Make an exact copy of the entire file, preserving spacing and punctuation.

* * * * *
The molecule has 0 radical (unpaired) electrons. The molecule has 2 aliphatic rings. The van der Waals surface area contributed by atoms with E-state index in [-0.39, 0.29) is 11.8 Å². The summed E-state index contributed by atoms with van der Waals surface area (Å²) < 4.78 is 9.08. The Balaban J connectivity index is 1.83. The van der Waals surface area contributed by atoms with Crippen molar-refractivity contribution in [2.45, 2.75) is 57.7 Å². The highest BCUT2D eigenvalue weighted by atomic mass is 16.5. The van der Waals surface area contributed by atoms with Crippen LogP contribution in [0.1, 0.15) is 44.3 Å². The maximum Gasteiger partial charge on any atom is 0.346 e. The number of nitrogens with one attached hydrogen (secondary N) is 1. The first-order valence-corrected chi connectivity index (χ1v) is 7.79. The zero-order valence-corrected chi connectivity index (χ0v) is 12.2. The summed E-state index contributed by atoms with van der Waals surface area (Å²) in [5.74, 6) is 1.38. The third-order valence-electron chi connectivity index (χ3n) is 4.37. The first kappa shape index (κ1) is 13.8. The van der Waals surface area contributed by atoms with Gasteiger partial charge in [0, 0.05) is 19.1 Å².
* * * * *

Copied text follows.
The molecule has 0 radical (unpaired) electrons. The molecule has 2 aliphatic rings. The van der Waals surface area contributed by atoms with E-state index in [-0.39, 0.29) is 11.8 Å². The summed E-state index contributed by atoms with van der Waals surface area (Å²) < 4.78 is 9.08. The Balaban J connectivity index is 1.83. The van der Waals surface area contributed by atoms with Crippen molar-refractivity contribution in [2.45, 2.75) is 57.7 Å². The highest BCUT2D eigenvalue weighted by atomic mass is 16.5. The van der Waals surface area contributed by atoms with Crippen LogP contribution in [0.1, 0.15) is 44.3 Å². The maximum Gasteiger partial charge on any atom is 0.346 e. The number of nitrogens with one attached hydrogen (secondary N) is 1. The first-order valence-corrected chi connectivity index (χ1v) is 7.79. The zero-order valence-corrected chi connectivity index (χ0v) is 12.2. The summed E-state index contributed by atoms with van der Waals surface area (Å²) in [5.74, 6) is 1.38. The third-order valence-electron chi connectivity index (χ3n) is 4.37. The first kappa shape index (κ1) is 13.8. The van der Waals surface area contributed by atoms with Gasteiger partial charge in [0, 0.05) is 19.1 Å².